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As DACA reaches the Supreme Court, Congress must keep the American Dream alive for new generations of immigrants

Lester Crown  •  Chicago Tribune

Born in Russia, my grandfather came to the United States in the 1800s as a poor, Jewish immigrant pursuing the promise of economic opportunity, religious freedom and a better life for his family. My grandfather spent his life doing back-breaking work in a sweatshop, and it is only through his resilience, perseverance and hardworking spirit that the generations after him were able to succeed.

Our family story is not unique. It is the same story of millions of immigrants from all over the world, who have come to the United States in pursuit of refuge and opportunity, not only for themselves, but for their children, grandchildren and the generations to come. However, their dreams — the same dreams that brought my grandfather to our shores — are now being held hostage by political gamesmanship in Washington.

The Supreme Court will hear oral arguments on the Deferred Action for Childhood Arrivals program on Tuesday. Tied up with that decision are the fates of the young people known as “Dreamers” who came to this country as children and have known no other home. Since 2012, the DACA program has allowed Dreamers to come out of the shadows by providing them with the right to work and delivering them from the fear of deportation.

They are students, doctors, lawyers and business owners, and of the approximately 700,000 currently protected by DACA, 43,000 are entrepreneurs who are creating jobs for the U.S. economy. They contribute more than $4 billion in local, state, and federal taxes every year. According to the libertarian think tank Cato Institute, the cost to the U.S. economy of ending DACA and deporting its beneficiaries would be $280 billion over the next 10 years. We cannot let the court’s decision force these young people back into the shadows. We need congressional action to offer a pathway to citizenship not only for current DACA recipients, but for the more than 2 million immigrant children too young to have applied for this program. DACA cannot be resolved by litigation, threats or capitulation on either side. It can only be resolved by comprehensive immigration reform legislation.

It is this belief that led me to become a steering committee member of the Chicago-based American Business Immigration Coalition, in order to elevate the voices of business leaders in promoting common-sense immigration reform that is not only morally right, but also good for our economy.

Our nation prides itself on being the “land of opportunity” — a safe haven for the persecuted, and a place where the children of poor immigrants can reliably build a better future for themselves and their family. That is the story of my own family and millions of others.

Eventually our nation will need to decide if we really want immigrants to have the same opportunities afforded my family. If we deny that opportunity to the immigrants of today, we not only lose sight of our founding principles, but also inflict long-term damage on our nation. It is time for Congress to step up and take action, and that starts with protecting Dreamers.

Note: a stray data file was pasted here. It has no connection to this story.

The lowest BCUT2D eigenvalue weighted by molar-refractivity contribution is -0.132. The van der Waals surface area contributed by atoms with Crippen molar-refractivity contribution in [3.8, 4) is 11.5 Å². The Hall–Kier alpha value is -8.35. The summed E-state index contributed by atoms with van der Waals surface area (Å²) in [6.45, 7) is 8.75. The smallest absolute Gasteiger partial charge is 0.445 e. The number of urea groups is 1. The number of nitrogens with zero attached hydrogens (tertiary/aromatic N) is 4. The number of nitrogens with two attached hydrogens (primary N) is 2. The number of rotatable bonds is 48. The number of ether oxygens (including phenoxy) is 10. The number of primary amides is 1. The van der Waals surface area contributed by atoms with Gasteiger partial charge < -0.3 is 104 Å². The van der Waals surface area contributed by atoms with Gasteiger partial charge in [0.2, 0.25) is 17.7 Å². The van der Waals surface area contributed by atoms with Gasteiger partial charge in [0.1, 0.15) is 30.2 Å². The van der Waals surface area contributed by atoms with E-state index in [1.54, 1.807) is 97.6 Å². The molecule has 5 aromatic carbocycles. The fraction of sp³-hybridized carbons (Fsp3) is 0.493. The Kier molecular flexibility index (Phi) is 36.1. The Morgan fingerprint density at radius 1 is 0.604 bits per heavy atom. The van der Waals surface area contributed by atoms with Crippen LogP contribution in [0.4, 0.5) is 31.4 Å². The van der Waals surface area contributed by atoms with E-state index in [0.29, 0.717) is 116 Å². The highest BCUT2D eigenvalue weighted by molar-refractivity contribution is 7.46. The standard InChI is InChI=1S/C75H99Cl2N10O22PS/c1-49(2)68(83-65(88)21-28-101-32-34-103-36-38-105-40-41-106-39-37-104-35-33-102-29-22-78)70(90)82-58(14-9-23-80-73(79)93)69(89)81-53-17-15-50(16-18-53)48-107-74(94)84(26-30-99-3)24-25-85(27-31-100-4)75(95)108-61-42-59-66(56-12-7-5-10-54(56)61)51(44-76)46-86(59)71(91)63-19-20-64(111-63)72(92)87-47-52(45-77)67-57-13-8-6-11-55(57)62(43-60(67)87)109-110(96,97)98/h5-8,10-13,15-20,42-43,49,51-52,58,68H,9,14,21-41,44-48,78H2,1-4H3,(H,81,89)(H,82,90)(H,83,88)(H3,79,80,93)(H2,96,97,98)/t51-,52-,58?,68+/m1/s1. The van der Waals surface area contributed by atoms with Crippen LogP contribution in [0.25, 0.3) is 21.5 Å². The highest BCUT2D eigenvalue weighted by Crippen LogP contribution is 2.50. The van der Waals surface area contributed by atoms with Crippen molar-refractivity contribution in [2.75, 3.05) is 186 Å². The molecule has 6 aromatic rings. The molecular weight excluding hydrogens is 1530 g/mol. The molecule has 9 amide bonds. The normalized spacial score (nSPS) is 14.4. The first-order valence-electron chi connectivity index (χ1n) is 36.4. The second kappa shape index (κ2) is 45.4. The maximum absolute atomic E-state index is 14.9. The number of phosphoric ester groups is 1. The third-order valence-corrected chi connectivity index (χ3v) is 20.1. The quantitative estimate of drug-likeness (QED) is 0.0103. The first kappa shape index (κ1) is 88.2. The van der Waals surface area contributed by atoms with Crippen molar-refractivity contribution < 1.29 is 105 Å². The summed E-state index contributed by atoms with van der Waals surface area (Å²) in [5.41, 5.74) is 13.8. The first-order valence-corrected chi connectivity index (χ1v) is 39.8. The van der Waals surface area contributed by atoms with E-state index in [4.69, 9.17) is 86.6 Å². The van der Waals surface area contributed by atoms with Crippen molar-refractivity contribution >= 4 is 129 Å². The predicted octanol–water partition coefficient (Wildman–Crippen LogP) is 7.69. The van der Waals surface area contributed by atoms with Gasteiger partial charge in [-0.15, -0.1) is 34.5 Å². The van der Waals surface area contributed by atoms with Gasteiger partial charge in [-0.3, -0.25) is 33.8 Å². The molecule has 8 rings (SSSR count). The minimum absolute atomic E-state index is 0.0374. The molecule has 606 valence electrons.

Source: Chicago Tribune Posted in Editorials , Updates

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Updates

As DACA reaches the Supreme Court, Congress must keep the American Dream alive for new generations of immigrants

The cost to the U.S. economy of ending DACA and deporting its beneficiaries would be $280 billion over the next 10 years.

by Lester Crown

Business Leaders Support BRIDGE

CRAIN'S Chicago Business

EDITORIAL: Trump’s Immigration Chance

The Wall Street Journal

Graham, Durbin re-introduce bill to protect DREAMers

The Hill

Empresarios crean coalición pro-inmigrante

NegociosNow.com

Sowing Conscience Among Confusion on Immigration Mess

We must be prudent about our security and decent to residents and refugees at the same time.

by John Rowe

‘Dreamers’ are good for my company

and good for Illinois

As we have invested in DACA recipients through the schools and opportunities available in the U.S., they are in turn investing in our country.

by Martin P. Slark

Illinois hospitality industry needs the work ethic immigrants bring to the job

The men and women who serve us should be given the chance to continue contributing to our industry, our communities and our economy.

by Sam Toia

We’ll Never Solve Immigration If We Don’t Solve Climate Change

Central America’s “dry corridor” is highly vulnerable to drought.

by Penny Pritzker

IBIC Launch in the news

Read coverage of the launch event for the Illinois Business Immigration Coalition, Co-Hosted by Mayor Rahm Emanuel and IBIC Steering Committee Member Doug Oberhelman, Chairman and CEO of Caterpillar Inc

IBIC is a member of the American Business Immigration Coalition.

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